The news that a $3.85 million regional green energy investment by the North Shore YMCA will not include the aging YMCA building on Middle Street may have raised a few eyebrows when reported in Thursday’s Times.
Yet the omission makes perfect sense when one hears YMCA CEO Jack Meany note that the plans are based on the premise that the Cape Ann YMCA’s expects to be in a different building within the next five years.
What’s not clear at this point is whether the YMCA is looking to build a new facility or whether officials are indeed banking on getting use of the former Fuller School building – a prospect that’s clearly been in the talking stages now for several months — though few city officials will acknowledge that or talk about it.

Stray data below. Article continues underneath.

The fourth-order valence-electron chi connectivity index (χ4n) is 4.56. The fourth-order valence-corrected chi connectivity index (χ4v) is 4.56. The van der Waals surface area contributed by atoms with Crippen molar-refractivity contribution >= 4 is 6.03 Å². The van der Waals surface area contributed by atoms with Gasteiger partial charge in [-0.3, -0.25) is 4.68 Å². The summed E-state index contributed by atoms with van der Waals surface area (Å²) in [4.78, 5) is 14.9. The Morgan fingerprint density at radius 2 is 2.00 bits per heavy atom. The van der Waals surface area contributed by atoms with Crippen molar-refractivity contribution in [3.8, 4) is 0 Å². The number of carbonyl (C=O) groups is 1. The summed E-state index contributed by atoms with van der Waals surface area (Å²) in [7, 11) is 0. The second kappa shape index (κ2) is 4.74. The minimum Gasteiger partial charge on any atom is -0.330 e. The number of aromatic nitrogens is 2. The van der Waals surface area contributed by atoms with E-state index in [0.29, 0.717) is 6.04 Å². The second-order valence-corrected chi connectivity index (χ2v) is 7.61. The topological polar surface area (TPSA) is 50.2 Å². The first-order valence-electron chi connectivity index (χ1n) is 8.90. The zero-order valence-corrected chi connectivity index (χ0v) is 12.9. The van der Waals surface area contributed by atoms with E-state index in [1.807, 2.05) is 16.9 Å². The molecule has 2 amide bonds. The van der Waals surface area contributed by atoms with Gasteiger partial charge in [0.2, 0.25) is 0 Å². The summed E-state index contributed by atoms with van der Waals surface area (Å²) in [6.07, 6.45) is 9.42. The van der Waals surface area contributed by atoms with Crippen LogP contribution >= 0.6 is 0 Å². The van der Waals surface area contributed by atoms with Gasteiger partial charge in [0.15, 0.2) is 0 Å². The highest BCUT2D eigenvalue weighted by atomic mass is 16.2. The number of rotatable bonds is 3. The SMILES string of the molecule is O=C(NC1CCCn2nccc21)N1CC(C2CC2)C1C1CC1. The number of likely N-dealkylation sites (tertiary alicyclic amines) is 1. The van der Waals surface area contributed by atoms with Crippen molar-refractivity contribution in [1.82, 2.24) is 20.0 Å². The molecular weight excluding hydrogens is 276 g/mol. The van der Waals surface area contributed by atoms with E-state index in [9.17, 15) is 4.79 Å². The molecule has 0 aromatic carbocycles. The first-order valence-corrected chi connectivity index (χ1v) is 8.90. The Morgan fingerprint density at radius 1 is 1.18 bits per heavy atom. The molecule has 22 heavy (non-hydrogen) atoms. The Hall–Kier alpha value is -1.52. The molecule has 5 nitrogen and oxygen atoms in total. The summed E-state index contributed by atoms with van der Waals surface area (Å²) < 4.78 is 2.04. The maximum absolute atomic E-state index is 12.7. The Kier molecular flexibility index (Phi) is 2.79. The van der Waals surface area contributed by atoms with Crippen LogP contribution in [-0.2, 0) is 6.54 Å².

Given Meany’s comments, and given that the YMCA’s decision regarding its energy project represents something of a commitment, to at least leaving its Middle School site, it now seems more important than ever that city officials and the YMCA begin to talk openly about whether and where the Fuller School fits into the YMCA’s plans. For the fact is, city officials must also keep in mind that any decisions or commitments regarding Fuller should now wait until the result of residents’ advisory opinion — one that should be rendered this November in a referendum tentatively planned for the city elections.
The comment by the North Shore YMCA’s CEO may have been innocent enough, simply explaining why the Y is not including its Cape Ann facility in a major green energy initiative. But it also cries out for further explanation regarding the Y’s plans — and clarification by the city as to whether the Y is counting on Fuller as an option before residents get the input they deserve.